Selected in an open design competition, the scheme by Denton Corker Marshall for a new library for a university of international standing deftly bridges the past and the present. Located in a highly visible and central site on the side of the campus lake, its circular form responds to the strong circular buildings and roadways that distinguish the campus pattern. Conceived as earth architecture, it cleverly integrates building and landscape to become an occupied tropical landform. More images and architects’ description after the break.
A series of towers projects from the landform. Conceptually, they take inspiration from the ancient Indonesian practice of inscribing wisdom on stone tablets. The traditional reference makes the leap into modern day Indonesia as a series of abstracted stone tablets – ‘prasasti’ – rising from the circular grass-covered earth mound. The granite clad tablets of varying heights are ‘carved’ with narrow glazed bands allowing filtered light into the volumes below.
The circular landform is eroded on the lakeside opening up an amphitheatre with mature mahogany trees overlooking the lake. As well as identifying the main entry, this erosion allows light into the interior volume. The mound houses book stacks within five storeys, located on the outer edge of the circular plan. Beneath an insulating soil cover and concrete roof, rare manuscripts, books and research/reference materials are stored in a stable ambient temperature away from direct sunlight. Solid stone cladding and narrow bands of glazing further reduce heat gain, reducing the air conditioning load.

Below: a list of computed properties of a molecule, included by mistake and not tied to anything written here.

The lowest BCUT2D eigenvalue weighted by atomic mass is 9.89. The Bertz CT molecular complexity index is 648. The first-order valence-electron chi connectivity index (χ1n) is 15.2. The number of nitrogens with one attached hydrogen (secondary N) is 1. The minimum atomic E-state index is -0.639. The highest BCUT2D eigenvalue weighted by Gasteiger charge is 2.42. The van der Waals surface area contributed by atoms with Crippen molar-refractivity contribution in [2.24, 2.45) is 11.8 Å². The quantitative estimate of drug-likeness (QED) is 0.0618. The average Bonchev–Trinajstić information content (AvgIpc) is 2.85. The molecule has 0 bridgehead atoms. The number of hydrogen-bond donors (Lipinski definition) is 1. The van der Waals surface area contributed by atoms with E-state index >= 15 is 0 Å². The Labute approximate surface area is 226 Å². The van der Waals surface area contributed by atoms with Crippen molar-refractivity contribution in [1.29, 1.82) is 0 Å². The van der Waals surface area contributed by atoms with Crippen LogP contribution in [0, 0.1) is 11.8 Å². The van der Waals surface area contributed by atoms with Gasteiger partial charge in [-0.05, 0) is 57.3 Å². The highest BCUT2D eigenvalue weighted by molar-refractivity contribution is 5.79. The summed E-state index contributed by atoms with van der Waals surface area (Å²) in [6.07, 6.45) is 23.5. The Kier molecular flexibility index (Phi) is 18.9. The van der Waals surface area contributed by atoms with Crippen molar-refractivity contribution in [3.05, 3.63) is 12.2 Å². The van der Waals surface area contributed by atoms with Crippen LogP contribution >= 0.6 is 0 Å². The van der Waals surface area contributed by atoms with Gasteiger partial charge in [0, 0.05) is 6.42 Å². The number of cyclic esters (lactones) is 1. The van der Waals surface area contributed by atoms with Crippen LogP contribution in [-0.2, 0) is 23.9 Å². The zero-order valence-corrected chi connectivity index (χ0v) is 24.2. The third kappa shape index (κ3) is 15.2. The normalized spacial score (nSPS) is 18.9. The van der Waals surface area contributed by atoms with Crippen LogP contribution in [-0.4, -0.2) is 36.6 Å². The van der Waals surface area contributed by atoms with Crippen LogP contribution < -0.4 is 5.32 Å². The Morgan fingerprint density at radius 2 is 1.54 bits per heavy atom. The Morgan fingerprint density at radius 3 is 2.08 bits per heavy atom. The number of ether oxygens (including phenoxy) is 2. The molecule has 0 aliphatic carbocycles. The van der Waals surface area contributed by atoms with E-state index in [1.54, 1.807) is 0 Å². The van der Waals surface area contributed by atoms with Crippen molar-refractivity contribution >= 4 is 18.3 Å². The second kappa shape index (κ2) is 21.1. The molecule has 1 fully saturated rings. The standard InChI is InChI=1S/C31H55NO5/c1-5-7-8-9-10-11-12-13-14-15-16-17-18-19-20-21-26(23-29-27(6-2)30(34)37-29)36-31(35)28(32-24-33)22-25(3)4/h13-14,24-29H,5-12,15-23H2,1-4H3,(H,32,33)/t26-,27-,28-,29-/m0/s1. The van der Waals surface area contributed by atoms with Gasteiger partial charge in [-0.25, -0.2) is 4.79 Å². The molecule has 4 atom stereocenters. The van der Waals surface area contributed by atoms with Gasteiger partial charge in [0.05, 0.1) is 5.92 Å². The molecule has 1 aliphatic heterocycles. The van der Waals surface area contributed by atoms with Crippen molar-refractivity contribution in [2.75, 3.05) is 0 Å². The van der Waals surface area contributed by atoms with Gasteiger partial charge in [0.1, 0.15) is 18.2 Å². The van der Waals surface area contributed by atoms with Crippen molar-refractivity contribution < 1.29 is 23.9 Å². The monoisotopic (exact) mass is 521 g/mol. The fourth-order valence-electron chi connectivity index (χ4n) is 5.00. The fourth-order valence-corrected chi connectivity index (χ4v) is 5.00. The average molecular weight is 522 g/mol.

Closer to the center of the volume are reading areas which vary in form, depending on the shape of the individual tablets, from large open plan spaces to intimate reading rooms. Overlooking the lake, the upper floors house a variety of meeting and seminar rooms. By replacing faculty and departmental libraries, which previously scattered student activities, and incorporating new facilities – plaza, food court, bank, retail and a temporary exhibition space – the library becomes the university’s new student hub, a site for interaction with others, as well as with knowledge.
Internal navigation is clearly conceived; open interiors offer clear lines of sight and encourage interaction. Vertical transportation is predominantly via pedestrian ramps, encouraging readers to walk rather than use lifts, and to enjoy the interior’s spatial qualities. A series of curvilinear ramps occupies the void between the stacks and reading rooms. Skylights marking axes of significance are cut into the mound above the lobbies and book stacks.
Rain water is captured for use on site, waste water is treated and recycled and energy consumption is minimized. Maintaining existing mature trees and vegetation on the 2.5 hectare site is an important part in the design which, together with green roofs, ensures a large area of the site is retained as landscape. An inspiring landmark, the library belongs to and enhances the university campus.